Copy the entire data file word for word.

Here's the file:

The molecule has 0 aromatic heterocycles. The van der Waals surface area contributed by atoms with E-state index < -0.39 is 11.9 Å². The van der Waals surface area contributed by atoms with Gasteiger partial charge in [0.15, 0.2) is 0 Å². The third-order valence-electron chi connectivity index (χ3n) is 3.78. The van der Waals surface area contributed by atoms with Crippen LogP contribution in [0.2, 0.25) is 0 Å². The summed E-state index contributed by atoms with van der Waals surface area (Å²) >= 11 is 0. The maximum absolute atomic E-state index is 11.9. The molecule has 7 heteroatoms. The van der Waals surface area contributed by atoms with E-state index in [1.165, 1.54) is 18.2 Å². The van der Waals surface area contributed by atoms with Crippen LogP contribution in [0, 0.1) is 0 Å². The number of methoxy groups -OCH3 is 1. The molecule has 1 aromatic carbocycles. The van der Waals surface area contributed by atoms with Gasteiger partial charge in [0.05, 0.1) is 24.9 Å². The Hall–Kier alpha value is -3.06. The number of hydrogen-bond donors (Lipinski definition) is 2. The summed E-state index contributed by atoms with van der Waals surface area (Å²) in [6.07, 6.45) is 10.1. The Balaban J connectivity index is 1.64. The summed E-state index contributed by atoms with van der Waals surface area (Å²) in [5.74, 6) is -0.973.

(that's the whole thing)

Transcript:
The molecule has 0 aromatic heterocycles. The van der Waals surface area contributed by atoms with E-state index < -0.39 is 11.9 Å². The van der Waals surface area contributed by atoms with Gasteiger partial charge in [0.15, 0.2) is 0 Å². The third-order valence-electron chi connectivity index (χ3n) is 3.78. The van der Waals surface area contributed by atoms with Crippen LogP contribution in [0.2, 0.25) is 0 Å². The summed E-state index contributed by atoms with van der Waals surface area (Å²) >= 11 is 0. The maximum absolute atomic E-state index is 11.9. The molecule has 7 heteroatoms. The van der Waals surface area contributed by atoms with E-state index in [1.165, 1.54) is 18.2 Å². The van der Waals surface area contributed by atoms with Crippen LogP contribution in [0, 0.1) is 0 Å². The number of methoxy groups -OCH3 is 1. The molecule has 1 aromatic carbocycles. The van der Waals surface area contributed by atoms with Gasteiger partial charge in [0.05, 0.1) is 24.9 Å². The Hall–Kier alpha value is -3.06. The number of hydrogen-bond donors (Lipinski definition) is 2. The summed E-state index contributed by atoms with van der Waals surface area (Å²) in [6.07, 6.45) is 10.1. The Balaban J connectivity index is 1.64. The summed E-state index contributed by atoms with van der Waals surface area (Å²) in [5.74, 6) is -0.973.